Congratulations, Environmental Law. I remember your uncertain beginning. When I started law school in 1967, the school was in transition. It was in the process of applying for accreditation by the American Bar Association which would enable it to grow from a state oriented school to a national one and it was adding a day program.
By my second year, it was recognized that a law review also needed to be part of the plan. The primary purpose was to provide a forum for student writing. Dean Wren insisted that the emphasis would be the environment. He knew the subject would give the law review a unique focus. There were several meetings about the meaning and scope of the journal, but Dean Wren continued to insist on the name. I wish I had a better understanding why he chose the environment; I know he enjoyed the beauty of the Northwest and felt we had something special we needed to preserve.
We hoped to get a prominent person who had shown an interest in the environment to write an article for the first issue. Our faculty advisor Bill Williamson contacted Justice William O. Douglas. Although Justice Douglas replied favorably to our request, we didn’t hear from him after that and we began to feel very uneasy. However, those were the days when Justice Douglas liked to disappear into the forests of the Northwest where he couldn’t be reached. At the very last minute, his contribution arrived and we scrambled to check the accuracy of his citations, which were notoriously unreliable. As part of that process we still were struggling to determine the best format for printing the publication. Our last correction to the first issue was to the title of the first article, which everyone had neglected to read while we all were checking for errors in the body of the material and the footnotes.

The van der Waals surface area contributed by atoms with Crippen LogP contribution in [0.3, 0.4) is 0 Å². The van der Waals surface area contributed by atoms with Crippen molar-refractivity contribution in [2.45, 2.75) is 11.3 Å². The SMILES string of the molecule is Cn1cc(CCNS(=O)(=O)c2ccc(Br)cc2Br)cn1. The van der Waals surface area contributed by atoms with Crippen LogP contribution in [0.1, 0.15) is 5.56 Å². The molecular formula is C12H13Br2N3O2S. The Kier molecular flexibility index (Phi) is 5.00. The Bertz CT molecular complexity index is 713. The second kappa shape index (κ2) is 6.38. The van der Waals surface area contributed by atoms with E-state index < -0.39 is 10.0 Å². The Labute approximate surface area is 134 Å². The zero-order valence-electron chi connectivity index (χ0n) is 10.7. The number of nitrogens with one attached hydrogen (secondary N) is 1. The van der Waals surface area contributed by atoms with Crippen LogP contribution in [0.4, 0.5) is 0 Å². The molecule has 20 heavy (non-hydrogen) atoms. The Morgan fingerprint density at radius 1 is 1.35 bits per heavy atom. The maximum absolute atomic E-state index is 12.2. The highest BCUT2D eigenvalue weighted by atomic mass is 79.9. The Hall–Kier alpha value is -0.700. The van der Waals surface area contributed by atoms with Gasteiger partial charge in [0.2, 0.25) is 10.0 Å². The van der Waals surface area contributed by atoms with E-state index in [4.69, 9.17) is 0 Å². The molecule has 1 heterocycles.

Bill Williamson and I, and later together with the editorial board after it was chosen, had many discussions about how broadly we could interpret the term “environment” as we struggled to fill each publication. For example, we accepted articles about criminal law feeling we could justify including them because of the effect of crime on our social environment.
It was not easy to attract authors to an unknown journal that did not have a clear mission, but in those days, law schools were not offering courses devoted to environmental issues. Cases we now categorize as environmental were considered administrative or business law.
The biggest controversy in the environmental area in Oregon in the late 1960’s revolved around the timber industry and the potential effects of listing the spotted owl as an endangered species. When I went to talk to the President of Lewis and Clark College about the possibility of soliciting scientific articles from the college faculty, I was accused of being a “tree hugger” and alienating donors. In addition to our struggles to create a journal, we also were threatened with a lack of funding.
As I have looked at recent issues, it seems that all these problems no longer exist. The law school has an international reach. Environmental courses are taught throughout the country and environmental law is recognized as a specialty. The law school offers a certificate to graduates as well as an advanced LL.M. degree. I was delighted to learn there’s even an Environmental Moot Court competition and that the law school has earned recognition there. Well done, Environmental Law and Lewis and Clark!
Best wishes for the coming decades,
Ann Morgenstern Reynolds, First Editor in Chief of Environmental Law